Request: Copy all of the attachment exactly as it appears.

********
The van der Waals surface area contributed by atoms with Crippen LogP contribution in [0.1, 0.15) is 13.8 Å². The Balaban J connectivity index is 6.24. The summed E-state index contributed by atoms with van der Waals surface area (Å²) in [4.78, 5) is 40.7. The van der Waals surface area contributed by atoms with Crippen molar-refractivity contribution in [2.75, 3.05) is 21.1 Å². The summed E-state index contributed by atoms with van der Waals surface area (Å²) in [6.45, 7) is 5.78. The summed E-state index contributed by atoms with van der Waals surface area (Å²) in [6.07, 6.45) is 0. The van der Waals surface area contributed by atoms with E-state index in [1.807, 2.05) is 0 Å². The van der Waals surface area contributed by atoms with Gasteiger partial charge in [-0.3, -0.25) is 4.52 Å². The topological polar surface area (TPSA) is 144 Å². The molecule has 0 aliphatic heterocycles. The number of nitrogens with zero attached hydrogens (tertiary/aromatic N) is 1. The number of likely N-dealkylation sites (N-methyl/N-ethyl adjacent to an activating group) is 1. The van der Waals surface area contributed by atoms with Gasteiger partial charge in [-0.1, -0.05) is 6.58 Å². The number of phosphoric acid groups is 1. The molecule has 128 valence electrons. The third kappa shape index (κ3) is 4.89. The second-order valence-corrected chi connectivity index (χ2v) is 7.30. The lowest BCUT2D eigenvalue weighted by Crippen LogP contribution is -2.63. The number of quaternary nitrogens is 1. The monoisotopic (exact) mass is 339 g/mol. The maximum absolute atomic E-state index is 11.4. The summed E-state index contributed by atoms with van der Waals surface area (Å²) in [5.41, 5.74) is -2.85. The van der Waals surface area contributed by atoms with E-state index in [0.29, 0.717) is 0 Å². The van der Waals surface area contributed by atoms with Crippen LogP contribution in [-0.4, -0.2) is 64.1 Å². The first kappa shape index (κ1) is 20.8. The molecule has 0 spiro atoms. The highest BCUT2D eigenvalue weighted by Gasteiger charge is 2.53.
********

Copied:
The van der Waals surface area contributed by atoms with Crippen LogP contribution in [0.1, 0.15) is 13.8 Å². The Balaban J connectivity index is 6.24. The summed E-state index contributed by atoms with van der Waals surface area (Å²) in [4.78, 5) is 40.7. The van der Waals surface area contributed by atoms with Crippen molar-refractivity contribution in [2.75, 3.05) is 21.1 Å². The summed E-state index contributed by atoms with van der Waals surface area (Å²) in [6.45, 7) is 5.78. The summed E-state index contributed by atoms with van der Waals surface area (Å²) in [6.07, 6.45) is 0. The van der Waals surface area contributed by atoms with E-state index in [1.807, 2.05) is 0 Å². The van der Waals surface area contributed by atoms with Gasteiger partial charge in [-0.3, -0.25) is 4.52 Å². The topological polar surface area (TPSA) is 144 Å². The molecule has 0 aliphatic heterocycles. The number of nitrogens with zero attached hydrogens (tertiary/aromatic N) is 1. The number of likely N-dealkylation sites (N-methyl/N-ethyl adjacent to an activating group) is 1. The van der Waals surface area contributed by atoms with Gasteiger partial charge in [-0.1, -0.05) is 6.58 Å². The number of phosphoric acid groups is 1. The molecule has 128 valence electrons. The third kappa shape index (κ3) is 4.89. The second-order valence-corrected chi connectivity index (χ2v) is 7.30. The lowest BCUT2D eigenvalue weighted by Crippen LogP contribution is -2.63. The number of quaternary nitrogens is 1. The monoisotopic (exact) mass is 339 g/mol. The maximum absolute atomic E-state index is 11.4. The summed E-state index contributed by atoms with van der Waals surface area (Å²) in [5.41, 5.74) is -2.85. The van der Waals surface area contributed by atoms with E-state index in [0.29, 0.717) is 0 Å². The van der Waals surface area contributed by atoms with Crippen LogP contribution in [-0.4, -0.2) is 64.1 Å². The first kappa shape index (κ1) is 20.8. The molecule has 0 spiro atoms. The highest BCUT2D eigenvalue weighted by Gasteiger charge is 2.53.